This study examined the impact of PEL on CVD risk in Portuguese children. In this study, significantly greater CVD risk was found for children of high PEL after controlling for weight status and cardiorespiratory fitness. Thus, health related interventions are needed which target this group specifically. Further research is needed to elucidate the lifestyle variables that result in this difference risk in Portuguese children.
Conflict of Interest
The authors declare no conflict of interest.
- Weiss, R.; Caprio, S. The metabolic consequences of childhood obesity. Best Pract. Res. Clin. Endocrinol. Metab. 2005, 19, 405–419. [Google Scholar] [CrossRef]
- Pontiroli, A.E. Type 2 diabetes mellitus is becoming the most common type of diabetes in school children. Acta Diabetol. 2004, 41, 85–90. [Google Scholar] [CrossRef]
- Andersen, L.B.; Wedderkopp, N.; Kristensen, P.; Moller, N.C.; Froberg, K.; Cooper, A.R. Cycling to school and cardiovascular risk factors: A longitudinal study. J. Phys. Act. Health 2011, 8, 1025–1033. [Google Scholar]
- Hardy, L.L.; Denney-Wilson, E.; Thrift, A.P.; Okely, A.D.; Baur, L.A. Screen time and metabolic risk factors in adolescents. Arch. Pediatr. Adolesc. Med. 2010, 164, 643–649. [Google Scholar] [CrossRef]
- Wedderkopp, N.; Froberg, K.; Steen Hansen, H.; Riddoch, C.; Bo Andersen, L. Cardiovascular risk factors cluster in children and adolescents with low physical fitness: The European Youth Heart Study (EYHS). Ped. Exerc. Sci. 2003, 15, 419–427. [Google Scholar]
- Friedemann, C.; Henegan, C.; Mahtani, K.; Thompson, M.; Perera, R.; Ward, A.M. Cardiovascular disease risk in healthy children and its association with body mass index: Systematic review and meta analysis. BMJ 2012, 345, e4759. [Google Scholar] [CrossRef]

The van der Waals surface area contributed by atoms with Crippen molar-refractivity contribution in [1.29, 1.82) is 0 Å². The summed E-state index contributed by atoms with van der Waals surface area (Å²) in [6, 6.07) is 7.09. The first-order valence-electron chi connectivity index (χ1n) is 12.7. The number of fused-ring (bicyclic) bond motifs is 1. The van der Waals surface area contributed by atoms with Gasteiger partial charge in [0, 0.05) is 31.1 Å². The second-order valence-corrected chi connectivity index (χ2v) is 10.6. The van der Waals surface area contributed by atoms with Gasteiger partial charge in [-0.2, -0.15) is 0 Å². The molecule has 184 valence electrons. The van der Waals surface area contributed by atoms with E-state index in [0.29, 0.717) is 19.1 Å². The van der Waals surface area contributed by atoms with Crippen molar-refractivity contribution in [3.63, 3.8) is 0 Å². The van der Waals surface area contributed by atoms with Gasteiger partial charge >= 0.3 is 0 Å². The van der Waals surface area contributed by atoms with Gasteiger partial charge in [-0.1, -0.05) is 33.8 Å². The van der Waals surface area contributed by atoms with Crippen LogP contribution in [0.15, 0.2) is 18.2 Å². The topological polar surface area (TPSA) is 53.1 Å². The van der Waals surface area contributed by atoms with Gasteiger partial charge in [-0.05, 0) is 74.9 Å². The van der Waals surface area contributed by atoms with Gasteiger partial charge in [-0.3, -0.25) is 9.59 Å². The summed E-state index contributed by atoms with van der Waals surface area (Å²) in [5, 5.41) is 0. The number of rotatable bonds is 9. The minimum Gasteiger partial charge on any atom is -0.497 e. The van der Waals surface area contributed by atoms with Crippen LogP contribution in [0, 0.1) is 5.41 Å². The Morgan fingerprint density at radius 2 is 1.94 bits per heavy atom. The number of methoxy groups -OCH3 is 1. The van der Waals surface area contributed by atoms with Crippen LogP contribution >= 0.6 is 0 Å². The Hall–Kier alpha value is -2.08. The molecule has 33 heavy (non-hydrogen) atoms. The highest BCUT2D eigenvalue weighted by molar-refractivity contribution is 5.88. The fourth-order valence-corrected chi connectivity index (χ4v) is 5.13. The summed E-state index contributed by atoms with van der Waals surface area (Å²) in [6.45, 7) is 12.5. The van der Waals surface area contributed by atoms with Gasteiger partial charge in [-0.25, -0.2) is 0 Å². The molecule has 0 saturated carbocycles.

- Moreira, C.; Santos, R.; Vale, S.; Santos, P.C.; Abreu, S.; Marques, A.I.; Soares-Miranda, L.; Mota, J. Ability of different measures of adiposity to identify high metabolic risk in adolescents. J. Obes. 2011, 2011, 578106:1–578106:5. [Google Scholar] [CrossRef]
- Karlamangla, A.S.; Stein Merkin, S.; Crimmins, E.M.; Seeman, T.E. Socio-economic and ethnic disparities in cardiovascualr risk in the United States, 2001–2006. Ann. Epidemiol. 2010, 20, 617–628. [Google Scholar] [CrossRef]
- Shrewsbury, V.; Wardle, J. Socio-economic status an adiposity in childhood: A systematic review of crossectional studies. Obesity 2008, 16, 25–84. [Google Scholar]
- Elovainio, M.; Ferrie, J.E.; Singh-Manoux, A.; Shipley, M.; Batty, D.G.; Head, J.; Hamer, M.; Jokela, M.; Virtanen, M.; Brunner, E.; Marmot, M.G.; Kivimaki, M. Socioeconomic differences in cardiometabolic factors: Social causation or health-related selection? Evidence from the Whitehall II cohort study, 1991–2004. Am. J. Epidemiol. 2011, 174, 779–789. [Google Scholar] [CrossRef]
- Goodman, E.; McEwen, B.S.; Huang, B.; Dolan, L.M.; Adler, N.E. Social inequalities in biomarkers of cardiovascular risk in adolescence. Psychosom. Med. 2005, 67, 9–15. [Google Scholar] [CrossRef]
- Ezeamama, A.E.; Viali, S.; Tuitele, J.; McGarvey, S.T. The influence of socioeconomic factors on cardiovascular disease risk factors in the context of economic development in the Samoan archipelago. Soc. Sci. Med. 2006, 63, 2533–2545. [Google Scholar] [CrossRef]
- Santos, M.P.; Esculcas, C.; Mota, J. The relationship between socioeconomic status and adolescents organised and nonorganised physical activities. Ped. Exerc. Sci. 2004, 16, 210–218. [Google Scholar]
- Buchan, D.S.; Ollis, S.; Thomas, N.E.; Young, J.D.; Cooper, S.M.; Malina, R.M.; Cockcroft, J.B.; Baker, J.S. Prevalence of traditional and novel markers of cardiovascular disease risk in Scottish adolescents: Socioeconomic effects. Appl. Physiol. Nutr. Metab. 2012, 37, 829–839. [Google Scholar] [CrossRef]
- Voss, L.D.; Hosking, J.; Metcalf, B.S.; Jeffery, A.N; Fremeaux, A.E.; Wilkin, T.J. Metabolic risk in contemporary children is unrelated to socio-economic status: Longitudinal study of a UK urban population (EarlyBird 42). Pediatr. Diabetes 2010. [Google Scholar] [CrossRef]
- Santos, R.; Santos, P.; Ribeiro, J.; Mota, J. Physical activity and other lifestyle behaviors in a Portuguese sample of adults: Results from the Azorean physical activity and health study. J. Phys. Act. Health 2009, 6, 750–759. [Google Scholar]
- Andersen, L.B.; Harro, M.; Sardinha, L.B.; Froberg, K.; Ekelund, U.; Brage, S.; Anderssen, S.A. Physical activity and clustered cardiovascular risk in children: A crossectional study (The European Youth Heart Study). Lancet 2006, 368, 299–304. [Google Scholar]